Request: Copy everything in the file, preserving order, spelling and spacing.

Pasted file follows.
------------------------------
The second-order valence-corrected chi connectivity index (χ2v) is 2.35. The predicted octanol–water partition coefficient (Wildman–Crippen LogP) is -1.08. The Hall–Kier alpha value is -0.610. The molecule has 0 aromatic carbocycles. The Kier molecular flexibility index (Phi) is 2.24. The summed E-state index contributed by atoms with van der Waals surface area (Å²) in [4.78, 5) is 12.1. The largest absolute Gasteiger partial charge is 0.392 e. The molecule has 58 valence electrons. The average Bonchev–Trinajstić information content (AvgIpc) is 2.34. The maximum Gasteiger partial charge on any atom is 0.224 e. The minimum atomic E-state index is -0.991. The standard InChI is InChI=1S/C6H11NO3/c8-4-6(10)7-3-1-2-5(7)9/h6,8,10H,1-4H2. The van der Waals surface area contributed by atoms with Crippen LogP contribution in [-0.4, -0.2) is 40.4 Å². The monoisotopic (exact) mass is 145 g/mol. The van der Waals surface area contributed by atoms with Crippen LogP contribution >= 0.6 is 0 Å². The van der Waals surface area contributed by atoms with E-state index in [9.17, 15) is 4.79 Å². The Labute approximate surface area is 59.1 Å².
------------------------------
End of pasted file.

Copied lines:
The second-order valence-corrected chi connectivity index (χ2v) is 2.35. The predicted octanol–water partition coefficient (Wildman–Crippen LogP) is -1.08. The Hall–Kier alpha value is -0.610. The molecule has 0 aromatic carbocycles. The Kier molecular flexibility index (Phi) is 2.24. The summed E-state index contributed by atoms with van der Waals surface area (Å²) in [4.78, 5) is 12.1. The largest absolute Gasteiger partial charge is 0.392 e. The molecule has 58 valence electrons. The average Bonchev–Trinajstić information content (AvgIpc) is 2.34. The maximum Gasteiger partial charge on any atom is 0.224 e. The minimum atomic E-state index is -0.991. The standard InChI is InChI=1S/C6H11NO3/c8-4-6(10)7-3-1-2-5(7)9/h6,8,10H,1-4H2. The van der Waals surface area contributed by atoms with Crippen LogP contribution in [-0.4, -0.2) is 40.4 Å². The monoisotopic (exact) mass is 145 g/mol. The van der Waals surface area contributed by atoms with Crippen LogP contribution >= 0.6 is 0 Å². The van der Waals surface area contributed by atoms with E-state index in [9.17, 15) is 4.79 Å². The Labute approximate surface area is 59.1 Å².